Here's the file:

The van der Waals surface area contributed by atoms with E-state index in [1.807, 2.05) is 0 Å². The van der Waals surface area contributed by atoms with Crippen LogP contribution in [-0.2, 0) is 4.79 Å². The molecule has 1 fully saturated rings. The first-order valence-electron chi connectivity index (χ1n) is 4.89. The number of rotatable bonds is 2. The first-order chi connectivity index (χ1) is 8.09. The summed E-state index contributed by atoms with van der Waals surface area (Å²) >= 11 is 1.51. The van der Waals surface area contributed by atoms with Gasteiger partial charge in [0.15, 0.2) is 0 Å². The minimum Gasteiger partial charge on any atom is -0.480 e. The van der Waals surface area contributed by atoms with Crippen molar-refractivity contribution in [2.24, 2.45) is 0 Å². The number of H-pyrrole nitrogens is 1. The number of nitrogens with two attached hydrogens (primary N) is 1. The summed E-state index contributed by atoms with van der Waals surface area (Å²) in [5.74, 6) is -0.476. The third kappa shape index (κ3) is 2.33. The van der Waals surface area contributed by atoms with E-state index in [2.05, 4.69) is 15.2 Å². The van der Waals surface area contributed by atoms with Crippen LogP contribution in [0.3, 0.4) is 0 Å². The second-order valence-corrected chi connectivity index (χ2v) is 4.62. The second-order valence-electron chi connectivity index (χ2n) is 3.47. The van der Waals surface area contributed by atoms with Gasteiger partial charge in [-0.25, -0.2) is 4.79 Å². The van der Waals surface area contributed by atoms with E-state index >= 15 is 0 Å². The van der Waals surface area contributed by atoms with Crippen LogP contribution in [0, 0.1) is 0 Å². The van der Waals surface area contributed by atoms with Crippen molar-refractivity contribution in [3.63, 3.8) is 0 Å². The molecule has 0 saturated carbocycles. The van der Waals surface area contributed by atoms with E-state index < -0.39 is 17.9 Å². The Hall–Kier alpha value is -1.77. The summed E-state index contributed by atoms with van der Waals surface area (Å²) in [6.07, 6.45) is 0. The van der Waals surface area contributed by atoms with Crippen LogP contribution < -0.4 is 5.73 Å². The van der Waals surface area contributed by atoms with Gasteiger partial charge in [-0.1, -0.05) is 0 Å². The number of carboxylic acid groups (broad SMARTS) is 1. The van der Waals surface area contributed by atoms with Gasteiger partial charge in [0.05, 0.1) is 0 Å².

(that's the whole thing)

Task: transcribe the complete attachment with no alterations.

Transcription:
The van der Waals surface area contributed by atoms with E-state index in [1.807, 2.05) is 0 Å². The van der Waals surface area contributed by atoms with Crippen LogP contribution in [-0.2, 0) is 4.79 Å². The molecule has 1 fully saturated rings. The first-order valence-electron chi connectivity index (χ1n) is 4.89. The number of rotatable bonds is 2. The first-order chi connectivity index (χ1) is 8.09. The summed E-state index contributed by atoms with van der Waals surface area (Å²) >= 11 is 1.51. The van der Waals surface area contributed by atoms with Gasteiger partial charge in [0.15, 0.2) is 0 Å². The minimum Gasteiger partial charge on any atom is -0.480 e. The van der Waals surface area contributed by atoms with Crippen molar-refractivity contribution in [2.24, 2.45) is 0 Å². The number of H-pyrrole nitrogens is 1. The number of nitrogens with two attached hydrogens (primary N) is 1. The summed E-state index contributed by atoms with van der Waals surface area (Å²) in [5.74, 6) is -0.476. The third kappa shape index (κ3) is 2.33. The van der Waals surface area contributed by atoms with E-state index in [2.05, 4.69) is 15.2 Å². The van der Waals surface area contributed by atoms with Crippen LogP contribution in [0.3, 0.4) is 0 Å². The second-order valence-corrected chi connectivity index (χ2v) is 4.62. The second-order valence-electron chi connectivity index (χ2n) is 3.47. The van der Waals surface area contributed by atoms with Gasteiger partial charge in [-0.25, -0.2) is 4.79 Å². The van der Waals surface area contributed by atoms with E-state index >= 15 is 0 Å². The van der Waals surface area contributed by atoms with Crippen LogP contribution in [0, 0.1) is 0 Å². The van der Waals surface area contributed by atoms with Crippen molar-refractivity contribution in [3.63, 3.8) is 0 Å². The molecule has 0 saturated carbocycles. The van der Waals surface area contributed by atoms with E-state index < -0.39 is 17.9 Å². The Hall–Kier alpha value is -1.77. The summed E-state index contributed by atoms with van der Waals surface area (Å²) in [6.07, 6.45) is 0. The van der Waals surface area contributed by atoms with Crippen LogP contribution < -0.4 is 5.73 Å². The van der Waals surface area contributed by atoms with Gasteiger partial charge in [-0.1, -0.05) is 0 Å². The number of carboxylic acid groups (broad SMARTS) is 1. The van der Waals surface area contributed by atoms with Gasteiger partial charge in [0.05, 0.1) is 0 Å².